Field Notes
U.S. Fish & Wildlife Service
Field Notes Entry   
MU researchers help high school teachers bring Missouri River history to life on the Big Muddy National Fish and Wildlife Refuge
Midwest Region, October 29, 2008
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Students at Frederick Douglass High School in Columbia, Mo., are learning about the Missouri River and its history through a series of field trips and activities developed by their teachers in collaboration with researchers from the University of Missouri School of Natural Resources.

Funded by a grant from the National Fish and Wildlife Foundation, the Corps of Discovery project enhances classroom learning through field trips, service-learning projects and interactions with conservation and wildlife professionals. Most of the activities take place at Overton Bottoms, a unit of the Big Muddy National Fish and Wildlife Refuge, which is operated by the U.S. Fish and Wildlife Service.

"We want students to learn more about the social, cultural and environmental history of the Missouri River; improve their awareness, understanding and appreciation of the Big Muddy; and help them explore some career opportunities in natural resource management," said Mark Morgan, associate professor in MU's Department of Parks, Recreation and Tourism. "We feel that active involvement would be a better way to learn this information, as compared with using a traditional classroom approach."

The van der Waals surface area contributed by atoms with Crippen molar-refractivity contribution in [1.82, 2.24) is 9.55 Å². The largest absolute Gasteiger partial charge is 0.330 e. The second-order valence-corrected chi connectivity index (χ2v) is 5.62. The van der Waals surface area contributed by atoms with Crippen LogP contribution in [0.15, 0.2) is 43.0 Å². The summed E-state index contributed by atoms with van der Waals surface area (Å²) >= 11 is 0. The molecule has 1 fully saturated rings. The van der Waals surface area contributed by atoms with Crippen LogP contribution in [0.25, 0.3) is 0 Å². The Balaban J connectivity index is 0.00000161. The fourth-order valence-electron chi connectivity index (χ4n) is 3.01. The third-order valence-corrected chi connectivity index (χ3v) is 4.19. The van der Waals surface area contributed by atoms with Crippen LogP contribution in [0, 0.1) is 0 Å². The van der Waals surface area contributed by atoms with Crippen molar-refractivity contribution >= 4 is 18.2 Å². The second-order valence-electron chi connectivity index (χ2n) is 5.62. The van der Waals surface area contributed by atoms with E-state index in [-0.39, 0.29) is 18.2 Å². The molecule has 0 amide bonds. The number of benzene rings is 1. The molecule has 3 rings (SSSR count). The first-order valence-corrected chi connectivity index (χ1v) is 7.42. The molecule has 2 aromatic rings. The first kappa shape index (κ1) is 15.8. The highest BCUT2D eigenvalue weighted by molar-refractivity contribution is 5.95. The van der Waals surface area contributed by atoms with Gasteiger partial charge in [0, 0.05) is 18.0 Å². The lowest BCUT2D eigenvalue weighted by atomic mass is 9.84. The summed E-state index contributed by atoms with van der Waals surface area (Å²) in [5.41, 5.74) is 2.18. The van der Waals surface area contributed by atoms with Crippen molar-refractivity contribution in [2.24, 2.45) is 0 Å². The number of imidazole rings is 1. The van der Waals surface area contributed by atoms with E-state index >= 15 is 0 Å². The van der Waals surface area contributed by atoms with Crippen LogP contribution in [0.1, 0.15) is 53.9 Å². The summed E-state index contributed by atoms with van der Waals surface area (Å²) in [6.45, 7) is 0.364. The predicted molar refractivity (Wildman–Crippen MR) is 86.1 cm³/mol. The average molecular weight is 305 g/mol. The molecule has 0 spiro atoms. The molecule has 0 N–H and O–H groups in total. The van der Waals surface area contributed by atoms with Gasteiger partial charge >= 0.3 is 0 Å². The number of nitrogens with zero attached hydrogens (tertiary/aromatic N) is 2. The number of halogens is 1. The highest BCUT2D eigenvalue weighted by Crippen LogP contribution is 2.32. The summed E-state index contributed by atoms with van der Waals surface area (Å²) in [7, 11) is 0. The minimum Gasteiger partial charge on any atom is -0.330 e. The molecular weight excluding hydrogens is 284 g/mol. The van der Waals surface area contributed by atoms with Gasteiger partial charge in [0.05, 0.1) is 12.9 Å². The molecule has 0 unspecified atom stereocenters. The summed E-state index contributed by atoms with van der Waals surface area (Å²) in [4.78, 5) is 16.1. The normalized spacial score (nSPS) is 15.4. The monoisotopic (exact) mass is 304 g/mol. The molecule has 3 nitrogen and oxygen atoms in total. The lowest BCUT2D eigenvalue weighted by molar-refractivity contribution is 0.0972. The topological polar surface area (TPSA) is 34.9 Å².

Big Muddy NFWR occupies 10,000 acres in eight sites along the Missouri River floodplain. While rich in history and endowed with a diversity of plant and animal life, the refuge remains little-known, Morgan said.

"Although the refuge is charged with a responsibility to provide outdoor recreation and environmental education, it has limited staff and financial resources," Morgan said. "Bringing students to the refuge is a benefit to the students and the Fish and Wildlife Service."

Douglas High School, an alternative public school with fewer than 200 students, provides a non-traditional curriculum tailored to at-risk students.

"Due to barriers and constraints, some disadvantaged students, especially minorities, have fewer opportunities for field trips than those attending other high schools in Columbia,"

Contact Info: Tim Haller, 573-441-2799, tim_haller@fws.gov
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